But wait, there’s more! All amps, regardless of whether they send 180v to the input, can benefit from an fx loop. Time-based effects like delay do particularly well in the loop, because in this position the signal they affect already has all of the coloring of the preamp, including any distortion. Delaying a distorted signal (that is, when delay is placed in the loop of an amp that generates preamp distortion) results in a clearer tone than distorting a delayed signal (i.e., when delay is positioned in front of the amp). Because the fx loop Wurlitzer has more gain than the original, the preamp can generate significant distortion, so this should definitely be taken into consideration.
Modulation effects also have more clarity when placed into the loop. Distortion effects are traditionally placed in front of an amp, but some musicians do choose to insert them into the loop for a harsher, more intense distortion sound. Likewise, a boost pedal placed at the end of an fx chain will result in a clean volume boost without excessively coloring the preamp signal.
What’s the best way to plug a pedal into the loop? Not sure how a particular pedal will behave in the loop? First, turn down all the volumes, including the main volume on your Wurlitzer, the send volume, and the master volume (if applicable). If the pedal has a volume control, turn that down as well. If you have an idea of how the pedal will behave in the loop, feel free to only turn the send level down. However, turning down all volumes will ensure that the pedal doesn’t cause any unexpectedly loud sounds to come through, which can potentially stress your vintage speaker.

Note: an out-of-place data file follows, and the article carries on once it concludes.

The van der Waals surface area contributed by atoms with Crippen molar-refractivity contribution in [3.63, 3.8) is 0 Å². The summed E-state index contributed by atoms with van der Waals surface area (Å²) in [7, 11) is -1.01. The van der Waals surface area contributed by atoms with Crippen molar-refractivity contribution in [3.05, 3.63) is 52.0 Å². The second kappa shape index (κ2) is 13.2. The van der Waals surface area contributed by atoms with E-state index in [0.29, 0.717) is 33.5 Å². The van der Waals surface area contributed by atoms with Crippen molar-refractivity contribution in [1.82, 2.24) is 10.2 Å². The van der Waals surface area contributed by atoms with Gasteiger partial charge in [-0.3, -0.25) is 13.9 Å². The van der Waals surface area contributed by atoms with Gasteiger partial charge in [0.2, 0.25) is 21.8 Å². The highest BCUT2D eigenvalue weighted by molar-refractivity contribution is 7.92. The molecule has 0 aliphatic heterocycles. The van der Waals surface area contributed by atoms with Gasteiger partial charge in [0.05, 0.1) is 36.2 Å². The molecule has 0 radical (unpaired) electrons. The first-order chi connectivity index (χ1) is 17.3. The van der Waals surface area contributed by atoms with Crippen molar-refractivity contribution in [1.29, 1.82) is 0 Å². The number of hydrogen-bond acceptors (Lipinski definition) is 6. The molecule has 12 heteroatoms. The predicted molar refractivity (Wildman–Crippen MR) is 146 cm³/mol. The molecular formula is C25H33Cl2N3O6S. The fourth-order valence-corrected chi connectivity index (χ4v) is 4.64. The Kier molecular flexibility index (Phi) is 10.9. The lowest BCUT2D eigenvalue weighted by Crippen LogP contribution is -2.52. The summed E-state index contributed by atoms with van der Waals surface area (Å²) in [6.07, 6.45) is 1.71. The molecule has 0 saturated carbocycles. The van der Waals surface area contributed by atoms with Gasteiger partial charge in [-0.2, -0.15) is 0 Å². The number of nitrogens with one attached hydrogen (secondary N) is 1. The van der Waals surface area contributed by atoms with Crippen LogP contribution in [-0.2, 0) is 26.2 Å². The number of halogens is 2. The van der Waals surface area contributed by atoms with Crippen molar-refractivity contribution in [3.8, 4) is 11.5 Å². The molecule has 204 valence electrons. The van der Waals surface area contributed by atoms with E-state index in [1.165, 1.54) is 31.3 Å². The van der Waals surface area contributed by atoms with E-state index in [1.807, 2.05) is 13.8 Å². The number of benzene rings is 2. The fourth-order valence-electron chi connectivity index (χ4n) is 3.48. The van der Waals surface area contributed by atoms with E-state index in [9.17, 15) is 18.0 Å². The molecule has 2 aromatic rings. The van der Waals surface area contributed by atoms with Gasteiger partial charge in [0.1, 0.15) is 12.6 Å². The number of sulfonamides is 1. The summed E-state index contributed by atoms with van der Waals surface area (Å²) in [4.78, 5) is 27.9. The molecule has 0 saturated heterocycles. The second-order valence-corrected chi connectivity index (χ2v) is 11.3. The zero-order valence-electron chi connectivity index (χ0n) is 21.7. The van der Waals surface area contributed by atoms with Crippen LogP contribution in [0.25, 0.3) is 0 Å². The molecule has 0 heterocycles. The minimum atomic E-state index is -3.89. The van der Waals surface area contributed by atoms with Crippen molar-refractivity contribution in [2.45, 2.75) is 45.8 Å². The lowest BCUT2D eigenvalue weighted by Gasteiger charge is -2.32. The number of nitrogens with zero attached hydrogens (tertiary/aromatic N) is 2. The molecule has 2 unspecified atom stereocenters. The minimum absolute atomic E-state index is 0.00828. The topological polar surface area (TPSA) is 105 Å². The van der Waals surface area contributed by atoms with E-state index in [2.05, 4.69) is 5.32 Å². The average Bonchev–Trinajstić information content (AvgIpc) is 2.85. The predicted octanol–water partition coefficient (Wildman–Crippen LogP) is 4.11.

Next, plug in the return cable, followed by the send.
if you’re like us, you just spent 15 minutes searching for your good pair of short cables. If you’re really like us, you can’t find it, and end up with cables so long you can set the pedal up in a different time zone. You also have this weird habit of plugging in your cables in slow motion, as if completing a ritual. By the time you’re done with all that, you’ve completely forgotten that you turned down every volume, you’re wondering why you’re not getting any sound and did this pedal just break the Wurlitzer after all??
Don’t be like us. Remember that all your volumes are on zero, and slowly move them up to a practical position. Then, enjoy the pedal!
Are there any pedals I should avoid plugging into the loop? Pedals of all kinds can be plugged into the loop. Feel free to experiment with unusual sounds and different effects.
You may have heard that gain-based effects cannot be plugged into an effects loop. That’s not true: effects like fuzz and overdrive can play nice through a loop, and it’s worthwhile to experiment. However, a pedal in the loop will see a stronger signal than a pedal placed in front of an amp. If the pedal manufacturer recommends a front-of-amp placement, be cautious about placing it in the loop. Otherwise, it should be fine. If in doubt, turn the keyboard’s volume and fx level send to zero. After plugging in the pedal, slowly increase both controls.